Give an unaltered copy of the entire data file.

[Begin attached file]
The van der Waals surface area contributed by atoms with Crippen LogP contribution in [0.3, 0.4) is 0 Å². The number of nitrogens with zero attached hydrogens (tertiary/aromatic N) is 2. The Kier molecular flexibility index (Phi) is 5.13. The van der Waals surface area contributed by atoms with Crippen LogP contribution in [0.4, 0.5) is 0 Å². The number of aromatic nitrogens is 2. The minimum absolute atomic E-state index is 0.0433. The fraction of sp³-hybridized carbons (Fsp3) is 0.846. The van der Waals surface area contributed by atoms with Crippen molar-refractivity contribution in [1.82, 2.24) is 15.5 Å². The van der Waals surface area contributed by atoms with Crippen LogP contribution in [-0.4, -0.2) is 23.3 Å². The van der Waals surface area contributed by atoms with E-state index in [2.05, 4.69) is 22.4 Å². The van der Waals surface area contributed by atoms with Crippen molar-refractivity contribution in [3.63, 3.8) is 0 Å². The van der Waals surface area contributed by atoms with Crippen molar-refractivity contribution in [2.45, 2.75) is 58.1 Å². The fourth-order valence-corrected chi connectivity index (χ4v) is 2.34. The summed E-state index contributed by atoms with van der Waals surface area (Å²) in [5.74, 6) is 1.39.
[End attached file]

The van der Waals surface area contributed by atoms with Crippen LogP contribution in [0.3, 0.4) is 0 Å². The number of nitrogens with zero attached hydrogens (tertiary/aromatic N) is 2. The Kier molecular flexibility index (Phi) is 5.13. The van der Waals surface area contributed by atoms with Crippen LogP contribution in [0.4, 0.5) is 0 Å². The number of aromatic nitrogens is 2. The minimum absolute atomic E-state index is 0.0433. The fraction of sp³-hybridized carbons (Fsp3) is 0.846. The van der Waals surface area contributed by atoms with Crippen molar-refractivity contribution in [1.82, 2.24) is 15.5 Å². The van der Waals surface area contributed by atoms with Crippen LogP contribution in [-0.4, -0.2) is 23.3 Å². The van der Waals surface area contributed by atoms with E-state index in [2.05, 4.69) is 22.4 Å². The van der Waals surface area contributed by atoms with Crippen molar-refractivity contribution in [3.63, 3.8) is 0 Å². The van der Waals surface area contributed by atoms with Crippen molar-refractivity contribution in [2.45, 2.75) is 58.1 Å². The fourth-order valence-corrected chi connectivity index (χ4v) is 2.34. The summed E-state index contributed by atoms with van der Waals surface area (Å²) in [5.74, 6) is 1.39.